All aboard! A biological survey of ballast water onboard vessels spanning the North Atlantic Ocean. Academic Article uri icon


  • Global movement of nonindigenous species, within ballast water tanks across natural barriers, threatens coastal and estuarine ecosystem biodiversity. In 2012, the Port of Houston ranked 10th largest in the world and 2nd in the US (waterborne tonnage). Ballast water was collected from 13 vessels to genetically examine the eukaryotic microorganism diversity being discharged into the Port of Houston, Texas (USA). Vessels took ballast water onboard in North Atlantic Ocean between the Port of Malabo, Africa and Port of New Orleans, Louisiana, (USA). Twenty genera of Protists, Fungi and Animalia were identified from at least 10 phyla. Dinoflagellates were the most diverse and dominant identified (Alexandrium, Exuviaella, Gyrodinium, Heterocapsa, Karlodinium, Pfiesteria and Scrippsiella). We are reporting the first detection of Picobiliphytes, Apusozoa (Amastigomonas) and Sarcinomyces within ballast water. This study supports that global commerce by shipping contributes to long-distance transportation of eukaryotic microorganisms, increasing propagule pressure and invasion supply on ecosystems.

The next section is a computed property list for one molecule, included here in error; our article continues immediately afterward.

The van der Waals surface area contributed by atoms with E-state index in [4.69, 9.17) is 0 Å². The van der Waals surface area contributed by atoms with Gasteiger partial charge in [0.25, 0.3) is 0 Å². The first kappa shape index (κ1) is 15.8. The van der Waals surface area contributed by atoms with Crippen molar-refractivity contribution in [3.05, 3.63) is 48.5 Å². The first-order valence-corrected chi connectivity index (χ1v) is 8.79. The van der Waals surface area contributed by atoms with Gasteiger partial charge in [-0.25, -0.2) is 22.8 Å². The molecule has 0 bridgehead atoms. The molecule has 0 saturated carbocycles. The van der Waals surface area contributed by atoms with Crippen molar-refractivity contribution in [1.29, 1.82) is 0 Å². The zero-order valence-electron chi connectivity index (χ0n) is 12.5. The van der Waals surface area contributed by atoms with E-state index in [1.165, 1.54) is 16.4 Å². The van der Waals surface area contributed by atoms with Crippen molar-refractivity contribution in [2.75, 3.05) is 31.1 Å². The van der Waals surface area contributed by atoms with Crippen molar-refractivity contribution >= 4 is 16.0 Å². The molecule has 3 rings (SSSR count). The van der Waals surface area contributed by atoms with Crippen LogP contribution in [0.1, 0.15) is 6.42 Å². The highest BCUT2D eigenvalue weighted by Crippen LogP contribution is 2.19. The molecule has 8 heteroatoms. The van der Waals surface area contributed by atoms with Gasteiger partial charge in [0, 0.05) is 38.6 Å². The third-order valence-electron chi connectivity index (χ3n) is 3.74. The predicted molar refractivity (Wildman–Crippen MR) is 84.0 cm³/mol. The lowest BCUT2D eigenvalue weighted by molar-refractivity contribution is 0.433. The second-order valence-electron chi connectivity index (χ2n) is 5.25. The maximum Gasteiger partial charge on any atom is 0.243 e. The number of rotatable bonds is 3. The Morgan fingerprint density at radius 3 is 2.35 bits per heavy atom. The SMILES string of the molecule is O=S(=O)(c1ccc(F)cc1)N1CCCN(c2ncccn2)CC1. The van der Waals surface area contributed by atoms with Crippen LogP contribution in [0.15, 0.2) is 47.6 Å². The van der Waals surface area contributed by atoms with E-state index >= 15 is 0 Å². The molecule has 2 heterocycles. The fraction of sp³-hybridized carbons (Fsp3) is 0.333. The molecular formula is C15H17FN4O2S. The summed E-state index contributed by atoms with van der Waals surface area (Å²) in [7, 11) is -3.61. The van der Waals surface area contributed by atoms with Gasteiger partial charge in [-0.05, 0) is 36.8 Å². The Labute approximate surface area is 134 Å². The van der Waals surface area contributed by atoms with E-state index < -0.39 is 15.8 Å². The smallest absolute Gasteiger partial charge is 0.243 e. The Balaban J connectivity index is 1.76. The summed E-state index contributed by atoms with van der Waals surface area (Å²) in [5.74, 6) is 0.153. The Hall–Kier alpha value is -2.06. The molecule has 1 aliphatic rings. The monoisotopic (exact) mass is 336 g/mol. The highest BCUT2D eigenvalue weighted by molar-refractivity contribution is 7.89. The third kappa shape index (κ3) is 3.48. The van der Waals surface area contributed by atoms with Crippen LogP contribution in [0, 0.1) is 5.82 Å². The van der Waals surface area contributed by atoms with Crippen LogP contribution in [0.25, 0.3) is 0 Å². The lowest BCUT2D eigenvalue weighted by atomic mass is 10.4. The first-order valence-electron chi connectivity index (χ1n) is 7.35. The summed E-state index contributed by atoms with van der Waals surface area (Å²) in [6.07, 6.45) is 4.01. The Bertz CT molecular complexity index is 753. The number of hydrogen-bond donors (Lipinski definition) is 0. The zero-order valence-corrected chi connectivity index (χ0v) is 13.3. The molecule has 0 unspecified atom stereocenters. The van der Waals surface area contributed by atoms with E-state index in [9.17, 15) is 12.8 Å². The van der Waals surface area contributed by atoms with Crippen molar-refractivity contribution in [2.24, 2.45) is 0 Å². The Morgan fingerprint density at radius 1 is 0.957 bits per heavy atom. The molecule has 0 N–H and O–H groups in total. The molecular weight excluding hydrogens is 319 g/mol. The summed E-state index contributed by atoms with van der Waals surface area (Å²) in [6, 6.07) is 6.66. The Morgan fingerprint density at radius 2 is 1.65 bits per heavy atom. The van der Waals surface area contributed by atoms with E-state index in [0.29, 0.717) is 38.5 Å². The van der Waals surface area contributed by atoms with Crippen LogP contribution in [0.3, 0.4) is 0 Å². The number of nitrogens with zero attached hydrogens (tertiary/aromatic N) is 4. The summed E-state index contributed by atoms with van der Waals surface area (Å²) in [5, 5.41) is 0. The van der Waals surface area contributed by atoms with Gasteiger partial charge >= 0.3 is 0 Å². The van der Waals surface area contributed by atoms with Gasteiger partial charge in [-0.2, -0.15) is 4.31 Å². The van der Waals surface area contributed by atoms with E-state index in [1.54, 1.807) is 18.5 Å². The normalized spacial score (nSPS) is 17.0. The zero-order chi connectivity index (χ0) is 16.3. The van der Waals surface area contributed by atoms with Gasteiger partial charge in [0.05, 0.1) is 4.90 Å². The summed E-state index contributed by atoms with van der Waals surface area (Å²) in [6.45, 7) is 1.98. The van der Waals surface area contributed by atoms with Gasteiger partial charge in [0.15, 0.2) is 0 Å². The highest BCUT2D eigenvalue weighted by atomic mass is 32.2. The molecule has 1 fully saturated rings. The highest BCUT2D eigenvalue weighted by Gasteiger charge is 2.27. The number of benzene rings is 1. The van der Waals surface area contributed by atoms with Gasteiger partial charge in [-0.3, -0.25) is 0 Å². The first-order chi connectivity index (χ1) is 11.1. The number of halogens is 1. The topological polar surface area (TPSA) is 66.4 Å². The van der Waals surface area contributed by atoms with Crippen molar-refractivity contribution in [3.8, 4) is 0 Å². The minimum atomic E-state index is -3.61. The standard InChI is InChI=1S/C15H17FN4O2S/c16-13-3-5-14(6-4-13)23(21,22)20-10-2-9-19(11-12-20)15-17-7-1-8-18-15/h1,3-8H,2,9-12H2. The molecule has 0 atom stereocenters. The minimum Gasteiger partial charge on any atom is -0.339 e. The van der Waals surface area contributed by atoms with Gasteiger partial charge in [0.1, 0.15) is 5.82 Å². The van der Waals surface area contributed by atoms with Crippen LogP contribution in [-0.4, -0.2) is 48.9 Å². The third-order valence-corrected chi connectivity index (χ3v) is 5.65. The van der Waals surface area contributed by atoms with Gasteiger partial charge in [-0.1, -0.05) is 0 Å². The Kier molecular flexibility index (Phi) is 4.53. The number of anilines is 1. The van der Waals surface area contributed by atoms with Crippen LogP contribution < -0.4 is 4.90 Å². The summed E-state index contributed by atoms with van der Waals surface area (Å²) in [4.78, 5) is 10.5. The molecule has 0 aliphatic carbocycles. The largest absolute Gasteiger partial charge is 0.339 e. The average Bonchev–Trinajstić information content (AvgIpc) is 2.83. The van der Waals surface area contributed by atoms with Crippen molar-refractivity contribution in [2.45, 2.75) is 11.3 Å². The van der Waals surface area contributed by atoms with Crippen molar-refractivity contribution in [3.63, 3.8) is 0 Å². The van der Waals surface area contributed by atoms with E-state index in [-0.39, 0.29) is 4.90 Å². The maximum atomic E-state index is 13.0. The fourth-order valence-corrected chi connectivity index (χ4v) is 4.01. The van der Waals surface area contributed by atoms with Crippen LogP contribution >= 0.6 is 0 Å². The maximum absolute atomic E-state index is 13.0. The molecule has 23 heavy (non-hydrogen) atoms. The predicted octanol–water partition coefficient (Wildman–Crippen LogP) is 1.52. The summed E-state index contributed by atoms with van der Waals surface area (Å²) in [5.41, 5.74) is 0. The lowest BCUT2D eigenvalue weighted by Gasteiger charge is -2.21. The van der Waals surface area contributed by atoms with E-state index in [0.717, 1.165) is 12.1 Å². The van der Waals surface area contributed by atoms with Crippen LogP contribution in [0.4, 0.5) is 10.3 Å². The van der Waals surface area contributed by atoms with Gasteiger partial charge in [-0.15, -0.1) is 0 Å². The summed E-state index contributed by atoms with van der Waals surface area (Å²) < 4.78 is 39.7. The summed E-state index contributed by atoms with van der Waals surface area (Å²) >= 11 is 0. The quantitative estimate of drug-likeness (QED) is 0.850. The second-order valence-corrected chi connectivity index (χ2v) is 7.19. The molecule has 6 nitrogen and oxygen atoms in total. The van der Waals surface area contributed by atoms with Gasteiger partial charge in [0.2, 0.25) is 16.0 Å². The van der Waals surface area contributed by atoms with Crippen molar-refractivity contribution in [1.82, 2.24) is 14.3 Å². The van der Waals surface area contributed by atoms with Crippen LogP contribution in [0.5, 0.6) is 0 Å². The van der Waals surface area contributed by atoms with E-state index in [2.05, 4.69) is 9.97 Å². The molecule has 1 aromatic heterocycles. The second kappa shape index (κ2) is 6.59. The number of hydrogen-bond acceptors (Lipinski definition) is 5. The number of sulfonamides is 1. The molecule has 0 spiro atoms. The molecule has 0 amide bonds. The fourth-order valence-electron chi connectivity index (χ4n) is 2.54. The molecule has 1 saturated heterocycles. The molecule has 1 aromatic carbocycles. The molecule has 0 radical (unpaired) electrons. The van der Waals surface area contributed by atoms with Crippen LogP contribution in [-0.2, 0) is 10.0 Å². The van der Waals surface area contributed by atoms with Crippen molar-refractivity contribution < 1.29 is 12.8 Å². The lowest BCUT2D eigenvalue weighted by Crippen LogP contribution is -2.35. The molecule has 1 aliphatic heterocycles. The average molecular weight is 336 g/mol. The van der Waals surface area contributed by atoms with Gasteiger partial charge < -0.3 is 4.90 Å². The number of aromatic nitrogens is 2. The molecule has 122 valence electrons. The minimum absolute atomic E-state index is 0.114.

published proceedings

  • Mar Pollut Bull

altmetric score

  • 0.25

author list (cited authors)

  • Steichen, J. L., Schulze, A., Brinkmeyer, R., & Quigg, A.

citation count

  • 18

complete list of authors

  • Steichen, Jamie L||Schulze, Anja||Brinkmeyer, Robin||Quigg, Antonietta

publication date

  • January 2014